Executive Capital Partners Career Agent Private Equity

San Francisco Magazine


For months now, the millennial milestone has been trumpeted as a global metamorphosis, as if January 1, 2000 would all of a sudden twist a black-and-white Kansas into a Technicolor OZ.  When was the last time a flip of the calendar offered up such a spectacle?  We went in search of the subversive agents of change and found 15 of them-scientists, artists, executive agents, entrepreneurs - futurists who will shape how we live, think, work and play.

Like Joe Meissner of Executive Capital Partners®, an executive agent for superstar CEOs.

Let's say you're a six-figure exec ready to make your move.  You could call a headhunter, get your resume out there, and settle into an established company.  Or if your talent and creativity exceed what the working world has to offer, you could contact Joe Meissner and have him build a company around you.

But you'd better be good: Meissner is looking for boardroom Michael Jordans.  For every executive he takes on, there are 200 he turns down.  "I don't sell anybody," says Meissner.  "They have to sell me."

Once Meissner admits you into his stable, you'll feel like a thoroughbred in pinstripes.  The two of you will tour the country courting investors, and Meissner will find you a CFO and other top execs tailored to your leadership.  He recently represented executives from Levi Strauss & Co. and the Harry & David catalog company.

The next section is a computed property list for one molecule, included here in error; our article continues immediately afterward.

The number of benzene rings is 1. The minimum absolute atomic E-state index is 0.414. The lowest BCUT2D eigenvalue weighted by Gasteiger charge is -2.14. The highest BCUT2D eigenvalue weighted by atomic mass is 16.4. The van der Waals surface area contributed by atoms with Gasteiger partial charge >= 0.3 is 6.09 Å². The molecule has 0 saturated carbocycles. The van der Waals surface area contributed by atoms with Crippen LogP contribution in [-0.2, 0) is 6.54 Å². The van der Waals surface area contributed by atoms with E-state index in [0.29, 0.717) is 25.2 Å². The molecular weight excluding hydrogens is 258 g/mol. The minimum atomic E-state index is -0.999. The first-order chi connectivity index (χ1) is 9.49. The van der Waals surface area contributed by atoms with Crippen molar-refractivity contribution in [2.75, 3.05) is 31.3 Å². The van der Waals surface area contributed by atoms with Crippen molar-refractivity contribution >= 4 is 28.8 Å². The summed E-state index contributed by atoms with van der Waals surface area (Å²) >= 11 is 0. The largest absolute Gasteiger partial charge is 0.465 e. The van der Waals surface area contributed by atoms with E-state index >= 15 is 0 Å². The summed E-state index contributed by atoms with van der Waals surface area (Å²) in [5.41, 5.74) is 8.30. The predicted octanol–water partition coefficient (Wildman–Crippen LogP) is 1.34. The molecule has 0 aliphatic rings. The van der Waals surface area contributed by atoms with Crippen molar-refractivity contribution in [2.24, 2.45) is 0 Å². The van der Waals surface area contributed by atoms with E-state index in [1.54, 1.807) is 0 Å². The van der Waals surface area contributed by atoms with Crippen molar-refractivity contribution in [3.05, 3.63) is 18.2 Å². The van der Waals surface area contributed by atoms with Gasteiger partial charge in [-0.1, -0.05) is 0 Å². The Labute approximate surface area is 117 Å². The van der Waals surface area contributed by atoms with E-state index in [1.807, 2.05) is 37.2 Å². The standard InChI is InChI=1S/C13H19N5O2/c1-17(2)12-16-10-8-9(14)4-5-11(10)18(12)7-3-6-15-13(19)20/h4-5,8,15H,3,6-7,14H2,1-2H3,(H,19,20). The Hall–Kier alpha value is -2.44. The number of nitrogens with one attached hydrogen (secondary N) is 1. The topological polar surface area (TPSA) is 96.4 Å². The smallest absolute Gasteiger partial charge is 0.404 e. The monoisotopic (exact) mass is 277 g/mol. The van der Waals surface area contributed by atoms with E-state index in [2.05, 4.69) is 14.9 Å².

"People are now the prime source of competitive advantage," says Edward Michaels, a director of McKinsey & Company, a corporate consulting firm.  But Meissner already knew that.  In the early '90s, his company, Executive Capital Partners®, pioneered the talent-agent model for executives (a Jerry Maguire meets Jim Clark sort of thing).

"In our business, he who has access to CEOs is king of the mountain," says Ted Stolberg, cofounder of a Denver private equity investment firm.  "We need Joe, because he's connected to talent."  If Joe needs you, you will give him a retainer and a share of your new venture.  Which is a small price for being Muhammad and having the mountain brought to you. - Kate Rope.

©2000 San Francisco Magazine